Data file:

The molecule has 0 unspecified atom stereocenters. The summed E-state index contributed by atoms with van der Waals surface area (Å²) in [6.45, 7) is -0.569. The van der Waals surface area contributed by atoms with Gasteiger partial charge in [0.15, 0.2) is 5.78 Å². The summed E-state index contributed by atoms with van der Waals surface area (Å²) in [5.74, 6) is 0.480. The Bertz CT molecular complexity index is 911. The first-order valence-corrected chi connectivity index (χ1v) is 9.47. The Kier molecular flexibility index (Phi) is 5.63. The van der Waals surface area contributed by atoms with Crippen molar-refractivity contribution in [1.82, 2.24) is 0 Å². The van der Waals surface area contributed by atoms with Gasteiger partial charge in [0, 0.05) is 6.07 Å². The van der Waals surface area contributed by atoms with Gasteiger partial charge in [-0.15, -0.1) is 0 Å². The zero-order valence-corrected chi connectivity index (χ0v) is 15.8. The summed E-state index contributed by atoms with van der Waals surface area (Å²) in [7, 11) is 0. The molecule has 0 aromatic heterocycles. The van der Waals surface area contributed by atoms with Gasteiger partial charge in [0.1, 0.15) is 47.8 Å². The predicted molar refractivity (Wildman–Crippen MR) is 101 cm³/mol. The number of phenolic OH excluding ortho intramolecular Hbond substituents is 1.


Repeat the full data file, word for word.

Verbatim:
The molecule has 0 unspecified atom stereocenters. The summed E-state index contributed by atoms with van der Waals surface area (Å²) in [6.45, 7) is -0.569. The van der Waals surface area contributed by atoms with Gasteiger partial charge in [0.15, 0.2) is 5.78 Å². The summed E-state index contributed by atoms with van der Waals surface area (Å²) in [5.74, 6) is 0.480. The Bertz CT molecular complexity index is 911. The first-order valence-corrected chi connectivity index (χ1v) is 9.47. The Kier molecular flexibility index (Phi) is 5.63. The van der Waals surface area contributed by atoms with Crippen molar-refractivity contribution in [1.82, 2.24) is 0 Å². The van der Waals surface area contributed by atoms with Gasteiger partial charge in [0, 0.05) is 6.07 Å². The van der Waals surface area contributed by atoms with Gasteiger partial charge in [-0.15, -0.1) is 0 Å². The zero-order valence-corrected chi connectivity index (χ0v) is 15.8. The summed E-state index contributed by atoms with van der Waals surface area (Å²) in [7, 11) is 0. The molecule has 0 aromatic heterocycles. The van der Waals surface area contributed by atoms with Gasteiger partial charge in [0.1, 0.15) is 47.8 Å². The predicted molar refractivity (Wildman–Crippen MR) is 101 cm³/mol. The number of phenolic OH excluding ortho intramolecular Hbond substituents is 1.